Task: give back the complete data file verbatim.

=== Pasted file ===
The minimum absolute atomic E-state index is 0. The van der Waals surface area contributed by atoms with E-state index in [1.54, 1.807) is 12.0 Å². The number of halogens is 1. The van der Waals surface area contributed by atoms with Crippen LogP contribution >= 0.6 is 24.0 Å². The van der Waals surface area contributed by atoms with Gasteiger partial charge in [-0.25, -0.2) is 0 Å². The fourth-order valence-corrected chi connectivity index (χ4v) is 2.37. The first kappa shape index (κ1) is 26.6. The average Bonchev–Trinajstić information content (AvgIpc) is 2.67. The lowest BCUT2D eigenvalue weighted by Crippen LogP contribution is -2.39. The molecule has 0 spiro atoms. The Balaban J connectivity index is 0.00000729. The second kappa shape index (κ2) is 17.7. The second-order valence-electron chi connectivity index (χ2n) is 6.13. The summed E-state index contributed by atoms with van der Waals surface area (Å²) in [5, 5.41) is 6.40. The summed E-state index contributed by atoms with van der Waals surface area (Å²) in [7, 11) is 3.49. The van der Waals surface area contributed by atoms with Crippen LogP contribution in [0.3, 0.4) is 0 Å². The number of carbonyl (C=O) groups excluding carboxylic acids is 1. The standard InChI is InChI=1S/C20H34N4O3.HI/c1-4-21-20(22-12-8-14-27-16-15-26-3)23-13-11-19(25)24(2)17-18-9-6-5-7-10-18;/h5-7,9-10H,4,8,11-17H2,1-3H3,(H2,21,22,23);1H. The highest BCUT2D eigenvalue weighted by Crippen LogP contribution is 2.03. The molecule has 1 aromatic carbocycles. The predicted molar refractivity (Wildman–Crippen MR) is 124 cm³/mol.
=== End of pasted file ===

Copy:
The minimum absolute atomic E-state index is 0. The van der Waals surface area contributed by atoms with E-state index in [1.54, 1.807) is 12.0 Å². The number of halogens is 1. The van der Waals surface area contributed by atoms with Crippen LogP contribution >= 0.6 is 24.0 Å². The van der Waals surface area contributed by atoms with Gasteiger partial charge in [-0.25, -0.2) is 0 Å². The fourth-order valence-corrected chi connectivity index (χ4v) is 2.37. The first kappa shape index (κ1) is 26.6. The average Bonchev–Trinajstić information content (AvgIpc) is 2.67. The lowest BCUT2D eigenvalue weighted by Crippen LogP contribution is -2.39. The molecule has 0 spiro atoms. The Balaban J connectivity index is 0.00000729. The second kappa shape index (κ2) is 17.7. The second-order valence-electron chi connectivity index (χ2n) is 6.13. The summed E-state index contributed by atoms with van der Waals surface area (Å²) in [5, 5.41) is 6.40. The summed E-state index contributed by atoms with van der Waals surface area (Å²) in [7, 11) is 3.49. The van der Waals surface area contributed by atoms with Crippen LogP contribution in [0.3, 0.4) is 0 Å². The number of carbonyl (C=O) groups excluding carboxylic acids is 1. The standard InChI is InChI=1S/C20H34N4O3.HI/c1-4-21-20(22-12-8-14-27-16-15-26-3)23-13-11-19(25)24(2)17-18-9-6-5-7-10-18;/h5-7,9-10H,4,8,11-17H2,1-3H3,(H2,21,22,23);1H. The highest BCUT2D eigenvalue weighted by Crippen LogP contribution is 2.03. The molecule has 1 aromatic carbocycles. The predicted molar refractivity (Wildman–Crippen MR) is 124 cm³/mol.